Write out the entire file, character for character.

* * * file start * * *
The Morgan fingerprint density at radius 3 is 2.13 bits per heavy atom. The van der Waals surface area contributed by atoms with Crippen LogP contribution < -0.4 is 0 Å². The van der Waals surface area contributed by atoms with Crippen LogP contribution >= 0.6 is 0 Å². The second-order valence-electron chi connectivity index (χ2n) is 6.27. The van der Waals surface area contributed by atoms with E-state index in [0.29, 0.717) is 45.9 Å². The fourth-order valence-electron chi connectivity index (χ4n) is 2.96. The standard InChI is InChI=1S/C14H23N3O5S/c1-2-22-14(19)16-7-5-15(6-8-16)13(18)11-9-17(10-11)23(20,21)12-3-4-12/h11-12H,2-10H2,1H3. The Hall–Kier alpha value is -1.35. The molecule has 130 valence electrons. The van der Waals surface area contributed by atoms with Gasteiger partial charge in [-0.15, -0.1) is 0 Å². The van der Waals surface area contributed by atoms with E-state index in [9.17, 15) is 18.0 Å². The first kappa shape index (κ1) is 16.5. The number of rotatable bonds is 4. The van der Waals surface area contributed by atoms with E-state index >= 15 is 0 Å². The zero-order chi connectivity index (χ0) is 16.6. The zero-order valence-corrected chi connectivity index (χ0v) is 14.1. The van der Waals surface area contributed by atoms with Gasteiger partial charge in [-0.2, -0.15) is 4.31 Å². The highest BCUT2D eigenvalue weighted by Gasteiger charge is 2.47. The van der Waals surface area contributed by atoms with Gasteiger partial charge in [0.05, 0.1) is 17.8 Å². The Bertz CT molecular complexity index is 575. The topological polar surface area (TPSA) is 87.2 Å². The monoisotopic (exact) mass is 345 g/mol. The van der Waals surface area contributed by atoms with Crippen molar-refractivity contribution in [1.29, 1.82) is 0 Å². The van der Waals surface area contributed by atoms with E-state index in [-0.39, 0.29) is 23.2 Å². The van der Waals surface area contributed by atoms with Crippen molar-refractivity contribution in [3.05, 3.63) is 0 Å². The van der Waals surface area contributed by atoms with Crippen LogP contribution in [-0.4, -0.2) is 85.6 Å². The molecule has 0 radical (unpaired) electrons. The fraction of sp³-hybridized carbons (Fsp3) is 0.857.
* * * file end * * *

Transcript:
The Morgan fingerprint density at radius 3 is 2.13 bits per heavy atom. The van der Waals surface area contributed by atoms with Crippen LogP contribution < -0.4 is 0 Å². The van der Waals surface area contributed by atoms with Crippen LogP contribution >= 0.6 is 0 Å². The second-order valence-electron chi connectivity index (χ2n) is 6.27. The van der Waals surface area contributed by atoms with E-state index in [0.29, 0.717) is 45.9 Å². The fourth-order valence-electron chi connectivity index (χ4n) is 2.96. The standard InChI is InChI=1S/C14H23N3O5S/c1-2-22-14(19)16-7-5-15(6-8-16)13(18)11-9-17(10-11)23(20,21)12-3-4-12/h11-12H,2-10H2,1H3. The Hall–Kier alpha value is -1.35. The molecule has 130 valence electrons. The van der Waals surface area contributed by atoms with Gasteiger partial charge in [-0.15, -0.1) is 0 Å². The van der Waals surface area contributed by atoms with E-state index in [9.17, 15) is 18.0 Å². The first kappa shape index (κ1) is 16.5. The number of rotatable bonds is 4. The van der Waals surface area contributed by atoms with E-state index >= 15 is 0 Å². The zero-order chi connectivity index (χ0) is 16.6. The zero-order valence-corrected chi connectivity index (χ0v) is 14.1. The van der Waals surface area contributed by atoms with Gasteiger partial charge in [-0.2, -0.15) is 4.31 Å². The highest BCUT2D eigenvalue weighted by Gasteiger charge is 2.47. The van der Waals surface area contributed by atoms with Gasteiger partial charge in [0.05, 0.1) is 17.8 Å². The Bertz CT molecular complexity index is 575. The topological polar surface area (TPSA) is 87.2 Å². The monoisotopic (exact) mass is 345 g/mol. The van der Waals surface area contributed by atoms with Crippen molar-refractivity contribution in [1.29, 1.82) is 0 Å². The van der Waals surface area contributed by atoms with E-state index in [-0.39, 0.29) is 23.2 Å². The van der Waals surface area contributed by atoms with Crippen molar-refractivity contribution in [3.05, 3.63) is 0 Å². The van der Waals surface area contributed by atoms with Crippen LogP contribution in [-0.4, -0.2) is 85.6 Å². The molecule has 0 radical (unpaired) electrons. The fraction of sp³-hybridized carbons (Fsp3) is 0.857.